Will this really pave the way for a new levy on housing and an assault on the British property cult? If so perhaps the usual restraint will crumble and we will see waves of street protests, albeit more Glastonbury meets Glyndebourne rather than Tahrir Square meets Jarrow March.

Housing associations will have to fight for land, for financing and for affluent tenants able to afford the ever rising rents. Photograph: Getty Images

Spencer Neal is a reformed publisher who now advises on media and stakeholder relations at Keeble Brown. He writes about the ironies and hypocrisies that crop up in other peoples' businesses. He is also an optimist.

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Air pollution: 5 steps to vanquishing an invisible killer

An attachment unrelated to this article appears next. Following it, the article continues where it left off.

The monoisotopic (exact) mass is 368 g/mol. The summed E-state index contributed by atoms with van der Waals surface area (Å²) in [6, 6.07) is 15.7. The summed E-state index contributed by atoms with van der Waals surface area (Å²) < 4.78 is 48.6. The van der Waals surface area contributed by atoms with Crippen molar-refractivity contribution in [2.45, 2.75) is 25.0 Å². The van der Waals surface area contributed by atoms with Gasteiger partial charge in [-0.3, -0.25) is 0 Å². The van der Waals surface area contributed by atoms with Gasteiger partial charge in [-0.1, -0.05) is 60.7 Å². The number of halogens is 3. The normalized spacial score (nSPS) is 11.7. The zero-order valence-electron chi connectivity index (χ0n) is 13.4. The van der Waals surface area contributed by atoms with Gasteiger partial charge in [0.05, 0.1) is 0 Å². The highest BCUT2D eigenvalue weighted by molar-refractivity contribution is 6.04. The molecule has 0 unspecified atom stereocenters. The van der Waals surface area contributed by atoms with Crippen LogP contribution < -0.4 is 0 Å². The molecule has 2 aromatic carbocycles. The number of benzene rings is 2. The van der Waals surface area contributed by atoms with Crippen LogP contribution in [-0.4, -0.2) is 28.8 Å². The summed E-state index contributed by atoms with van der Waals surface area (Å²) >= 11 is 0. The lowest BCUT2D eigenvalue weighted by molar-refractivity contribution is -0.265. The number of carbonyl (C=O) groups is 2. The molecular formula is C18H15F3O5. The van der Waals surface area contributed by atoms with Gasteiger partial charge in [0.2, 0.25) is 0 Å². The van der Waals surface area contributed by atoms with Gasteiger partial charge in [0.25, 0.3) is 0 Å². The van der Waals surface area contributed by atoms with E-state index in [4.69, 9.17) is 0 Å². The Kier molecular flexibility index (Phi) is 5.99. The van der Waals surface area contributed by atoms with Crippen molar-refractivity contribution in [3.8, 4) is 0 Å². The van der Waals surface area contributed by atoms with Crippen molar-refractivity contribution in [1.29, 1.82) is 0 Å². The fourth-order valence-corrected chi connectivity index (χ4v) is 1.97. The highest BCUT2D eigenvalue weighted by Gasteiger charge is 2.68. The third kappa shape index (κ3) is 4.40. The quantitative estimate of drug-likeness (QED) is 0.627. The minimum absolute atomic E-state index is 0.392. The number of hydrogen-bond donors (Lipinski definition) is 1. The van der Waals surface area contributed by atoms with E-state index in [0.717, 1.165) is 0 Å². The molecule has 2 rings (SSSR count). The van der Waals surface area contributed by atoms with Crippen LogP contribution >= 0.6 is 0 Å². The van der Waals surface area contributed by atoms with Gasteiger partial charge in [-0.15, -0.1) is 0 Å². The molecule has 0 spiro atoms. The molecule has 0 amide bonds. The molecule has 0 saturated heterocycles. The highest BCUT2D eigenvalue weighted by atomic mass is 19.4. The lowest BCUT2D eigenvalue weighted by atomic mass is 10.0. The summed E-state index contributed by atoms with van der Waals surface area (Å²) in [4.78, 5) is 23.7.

A new report looks at the economics of air pollution. 

110, 150, 520... These chilling statistics are the number of deaths attributable to particulate air pollution for the cities of Southampton, Nottingham and Birmingham in 2010 respectively. Or how about 40,000 - that is the total number of UK deaths per year that are attributable the combined effects of particulate matter (PM2.5) and Nitrogen Oxides (NOx).

This situation sucks, to say the very least. But while there are no dramatic images to stir up action, these deaths are preventable and we know their cause. Road traffic is the worst culprit. Traffic is responsible for 80 per cent of NOx on high pollution roads, with diesel engines contributing the bulk of the problem.